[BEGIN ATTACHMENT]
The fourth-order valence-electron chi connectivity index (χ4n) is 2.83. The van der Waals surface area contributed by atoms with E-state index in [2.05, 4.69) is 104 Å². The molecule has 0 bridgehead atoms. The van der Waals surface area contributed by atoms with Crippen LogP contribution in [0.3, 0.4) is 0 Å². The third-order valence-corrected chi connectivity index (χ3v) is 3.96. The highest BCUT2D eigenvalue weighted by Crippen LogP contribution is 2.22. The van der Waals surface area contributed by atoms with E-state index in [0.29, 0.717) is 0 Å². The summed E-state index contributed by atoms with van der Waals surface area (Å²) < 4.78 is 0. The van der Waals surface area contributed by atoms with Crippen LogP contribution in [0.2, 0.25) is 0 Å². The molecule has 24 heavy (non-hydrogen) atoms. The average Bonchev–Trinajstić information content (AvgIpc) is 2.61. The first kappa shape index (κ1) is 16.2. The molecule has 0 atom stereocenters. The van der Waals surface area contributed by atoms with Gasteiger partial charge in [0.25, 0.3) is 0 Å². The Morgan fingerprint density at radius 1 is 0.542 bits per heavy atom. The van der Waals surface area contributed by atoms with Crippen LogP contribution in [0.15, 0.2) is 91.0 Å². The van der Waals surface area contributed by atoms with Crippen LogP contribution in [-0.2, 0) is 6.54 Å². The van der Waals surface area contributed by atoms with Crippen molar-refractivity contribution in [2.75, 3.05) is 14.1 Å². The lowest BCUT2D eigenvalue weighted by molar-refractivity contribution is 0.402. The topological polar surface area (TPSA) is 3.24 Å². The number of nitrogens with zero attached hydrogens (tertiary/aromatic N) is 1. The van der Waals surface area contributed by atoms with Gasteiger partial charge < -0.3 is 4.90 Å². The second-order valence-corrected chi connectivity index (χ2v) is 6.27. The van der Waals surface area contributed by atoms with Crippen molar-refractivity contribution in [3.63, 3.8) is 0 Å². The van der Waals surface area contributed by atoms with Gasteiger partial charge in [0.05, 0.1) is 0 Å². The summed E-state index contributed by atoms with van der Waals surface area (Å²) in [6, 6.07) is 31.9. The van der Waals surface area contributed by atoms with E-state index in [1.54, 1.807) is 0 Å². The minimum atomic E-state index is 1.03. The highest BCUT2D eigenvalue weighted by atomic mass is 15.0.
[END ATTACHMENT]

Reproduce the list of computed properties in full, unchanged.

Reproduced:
The fourth-order valence-electron chi connectivity index (χ4n) is 2.83. The van der Waals surface area contributed by atoms with E-state index in [2.05, 4.69) is 104 Å². The molecule has 0 bridgehead atoms. The van der Waals surface area contributed by atoms with Crippen LogP contribution in [0.3, 0.4) is 0 Å². The third-order valence-corrected chi connectivity index (χ3v) is 3.96. The highest BCUT2D eigenvalue weighted by Crippen LogP contribution is 2.22. The van der Waals surface area contributed by atoms with E-state index in [0.29, 0.717) is 0 Å². The summed E-state index contributed by atoms with van der Waals surface area (Å²) < 4.78 is 0. The van der Waals surface area contributed by atoms with Crippen LogP contribution in [0.2, 0.25) is 0 Å². The molecule has 24 heavy (non-hydrogen) atoms. The average Bonchev–Trinajstić information content (AvgIpc) is 2.61. The first kappa shape index (κ1) is 16.2. The molecule has 0 atom stereocenters. The van der Waals surface area contributed by atoms with Gasteiger partial charge in [0.25, 0.3) is 0 Å². The Morgan fingerprint density at radius 1 is 0.542 bits per heavy atom. The van der Waals surface area contributed by atoms with Crippen LogP contribution in [0.15, 0.2) is 91.0 Å². The van der Waals surface area contributed by atoms with Crippen LogP contribution in [-0.2, 0) is 6.54 Å². The van der Waals surface area contributed by atoms with Crippen molar-refractivity contribution in [2.75, 3.05) is 14.1 Å². The lowest BCUT2D eigenvalue weighted by molar-refractivity contribution is 0.402. The topological polar surface area (TPSA) is 3.24 Å². The number of nitrogens with zero attached hydrogens (tertiary/aromatic N) is 1. The van der Waals surface area contributed by atoms with Gasteiger partial charge < -0.3 is 4.90 Å². The second-order valence-corrected chi connectivity index (χ2v) is 6.27. The van der Waals surface area contributed by atoms with Crippen molar-refractivity contribution in [3.63, 3.8) is 0 Å². The van der Waals surface area contributed by atoms with Gasteiger partial charge in [0.05, 0.1) is 0 Å². The summed E-state index contributed by atoms with van der Waals surface area (Å²) in [6, 6.07) is 31.9. The van der Waals surface area contributed by atoms with E-state index in [1.54, 1.807) is 0 Å². The minimum atomic E-state index is 1.03. The highest BCUT2D eigenvalue weighted by atomic mass is 15.0.